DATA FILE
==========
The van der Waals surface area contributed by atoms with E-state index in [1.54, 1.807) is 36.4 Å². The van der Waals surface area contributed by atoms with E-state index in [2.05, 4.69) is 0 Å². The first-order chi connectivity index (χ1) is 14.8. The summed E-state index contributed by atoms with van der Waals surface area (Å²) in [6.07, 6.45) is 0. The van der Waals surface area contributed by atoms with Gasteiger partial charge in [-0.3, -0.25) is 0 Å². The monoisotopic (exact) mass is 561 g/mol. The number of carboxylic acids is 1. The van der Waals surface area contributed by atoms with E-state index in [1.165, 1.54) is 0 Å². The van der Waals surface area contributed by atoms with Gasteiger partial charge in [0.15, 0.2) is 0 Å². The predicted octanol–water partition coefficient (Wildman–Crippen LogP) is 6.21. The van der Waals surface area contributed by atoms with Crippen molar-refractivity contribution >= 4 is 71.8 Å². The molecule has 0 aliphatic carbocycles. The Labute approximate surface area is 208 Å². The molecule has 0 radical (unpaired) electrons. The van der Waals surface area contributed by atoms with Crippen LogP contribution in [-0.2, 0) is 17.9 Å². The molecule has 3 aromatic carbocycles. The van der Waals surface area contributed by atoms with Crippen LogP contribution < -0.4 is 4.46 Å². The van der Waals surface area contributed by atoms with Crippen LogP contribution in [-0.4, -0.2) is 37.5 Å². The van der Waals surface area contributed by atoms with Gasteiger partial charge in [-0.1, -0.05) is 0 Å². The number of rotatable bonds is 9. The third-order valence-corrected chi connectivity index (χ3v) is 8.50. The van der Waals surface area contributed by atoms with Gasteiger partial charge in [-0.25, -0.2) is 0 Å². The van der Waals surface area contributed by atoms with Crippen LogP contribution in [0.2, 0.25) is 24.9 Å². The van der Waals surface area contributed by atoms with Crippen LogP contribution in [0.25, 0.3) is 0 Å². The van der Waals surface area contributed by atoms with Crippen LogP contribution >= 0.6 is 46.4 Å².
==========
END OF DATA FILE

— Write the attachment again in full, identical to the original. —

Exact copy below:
The van der Waals surface area contributed by atoms with E-state index in [1.54, 1.807) is 36.4 Å². The van der Waals surface area contributed by atoms with E-state index in [2.05, 4.69) is 0 Å². The first-order chi connectivity index (χ1) is 14.8. The summed E-state index contributed by atoms with van der Waals surface area (Å²) in [6.07, 6.45) is 0. The van der Waals surface area contributed by atoms with Gasteiger partial charge in [-0.3, -0.25) is 0 Å². The monoisotopic (exact) mass is 561 g/mol. The number of carboxylic acids is 1. The van der Waals surface area contributed by atoms with E-state index in [1.165, 1.54) is 0 Å². The van der Waals surface area contributed by atoms with Gasteiger partial charge in [0.15, 0.2) is 0 Å². The predicted octanol–water partition coefficient (Wildman–Crippen LogP) is 6.21. The van der Waals surface area contributed by atoms with Crippen molar-refractivity contribution >= 4 is 71.8 Å². The molecule has 0 aliphatic carbocycles. The Labute approximate surface area is 208 Å². The molecule has 0 radical (unpaired) electrons. The van der Waals surface area contributed by atoms with Crippen LogP contribution in [-0.2, 0) is 17.9 Å². The molecule has 3 aromatic carbocycles. The van der Waals surface area contributed by atoms with Crippen LogP contribution < -0.4 is 4.46 Å². The van der Waals surface area contributed by atoms with Crippen LogP contribution in [-0.4, -0.2) is 37.5 Å². The van der Waals surface area contributed by atoms with Gasteiger partial charge in [-0.1, -0.05) is 0 Å². The number of rotatable bonds is 9. The third-order valence-corrected chi connectivity index (χ3v) is 8.50. The van der Waals surface area contributed by atoms with Gasteiger partial charge in [-0.25, -0.2) is 0 Å². The van der Waals surface area contributed by atoms with Crippen LogP contribution in [0.2, 0.25) is 24.9 Å². The van der Waals surface area contributed by atoms with Crippen LogP contribution in [0.25, 0.3) is 0 Å². The van der Waals surface area contributed by atoms with Crippen LogP contribution >= 0.6 is 46.4 Å².